• at 21 months of age, females, but not males, continue to exhibit an increased diastolic blood pressure   (MGI Ref ID J:102136)
      • increased systemic arterial systolic blood pressure
        • elevated at 5.5 months of age in both males and females   (MGI Ref ID J:102136)
        • at 21 months of age, females, but not males, continue to exhibit an increased systolic blood pressure   (MGI Ref ID J:102136)
  • decreased cardiac muscle contractility
    • males, but not females, exhibit a marked decrease in ejection fraction and shortening fraction at 21 months of age   (MGI Ref ID J:102136)
  • decreased vasodilation
    • insulin stimulation of muscle blood flow is about 40% smaller than in wild-type   (MGI Ref ID J:103153)
  • increased heart rate
    • heart rate is increased in males at 5.5 months of age but not at 21 months of age   (MGI Ref ID J:102136)
    • heart rate is normal in females at 5.5 months of age but remains elevated at 21 months of age and does not fall with age as in wild-type   (MGI Ref ID J:102136)
  • homeostasis/metabolism phenotype
  • abnormal blood homeostasis
    • plasma nitrite and nitrate concentrations are about 60% lower than in wild-type, indicating a defect of vascular NO production   (MGI Ref ID J:103153)
    • hyperlipidemia   (MGI Ref ID J:103153)
    • increased circulating cholesterol level
      • insulin-resistant homozygotes have 50% higher plasma levels of cholesterol   (MGI Ref ID J:103153)
    • increased circulating free fatty acid level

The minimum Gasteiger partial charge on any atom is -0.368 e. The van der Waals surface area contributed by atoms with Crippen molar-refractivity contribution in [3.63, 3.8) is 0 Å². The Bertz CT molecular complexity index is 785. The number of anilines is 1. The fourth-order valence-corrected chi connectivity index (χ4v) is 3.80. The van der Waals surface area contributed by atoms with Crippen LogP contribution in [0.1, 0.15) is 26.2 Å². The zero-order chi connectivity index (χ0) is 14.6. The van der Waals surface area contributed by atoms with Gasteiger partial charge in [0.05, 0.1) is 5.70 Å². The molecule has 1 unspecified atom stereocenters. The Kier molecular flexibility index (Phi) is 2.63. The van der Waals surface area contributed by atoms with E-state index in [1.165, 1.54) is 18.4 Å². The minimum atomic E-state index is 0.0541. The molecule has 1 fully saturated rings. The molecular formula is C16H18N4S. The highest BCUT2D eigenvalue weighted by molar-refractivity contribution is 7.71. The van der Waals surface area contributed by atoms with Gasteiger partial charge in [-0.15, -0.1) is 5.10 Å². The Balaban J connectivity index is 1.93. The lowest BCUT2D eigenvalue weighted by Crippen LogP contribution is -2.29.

• insulin-resistant homozygotes have a 2-fold elevation of free fatty acid   (MGI Ref ID J:103153)
    • increased circulating insulin level
      • fasting plasma insulin concentration is elevated almost 2-fold   (MGI Ref ID J:103153)
    • increased circulating triglyceride level
      • insulin-resistant homozygotes have a 2-fold elevation of triglycerides   (MGI Ref ID J:103153)
  • abnormal glucose homeostasis
    • glucose infusion rate, glucose turnover rate, and glucose clearance rate are 30-40% lower during a hyperinsulinemic euglycemic clamp study   (MGI Ref ID J:103153)
    • basal and insulin-stimulated glucose transport in isolated skeletal muscle is about 40% lower than in wild-type   (MGI Ref ID J:103153)
    • increased circulating insulin level
      • fasting plasma insulin concentration is elevated almost 2-fold   (MGI Ref ID J:103153)
    • insulin resistance
      • fasting hyperinsulinemia and glucose infusion rates during euglycemic clamp studies are 40% lower than in wild-type   (MGI Ref ID J:103153)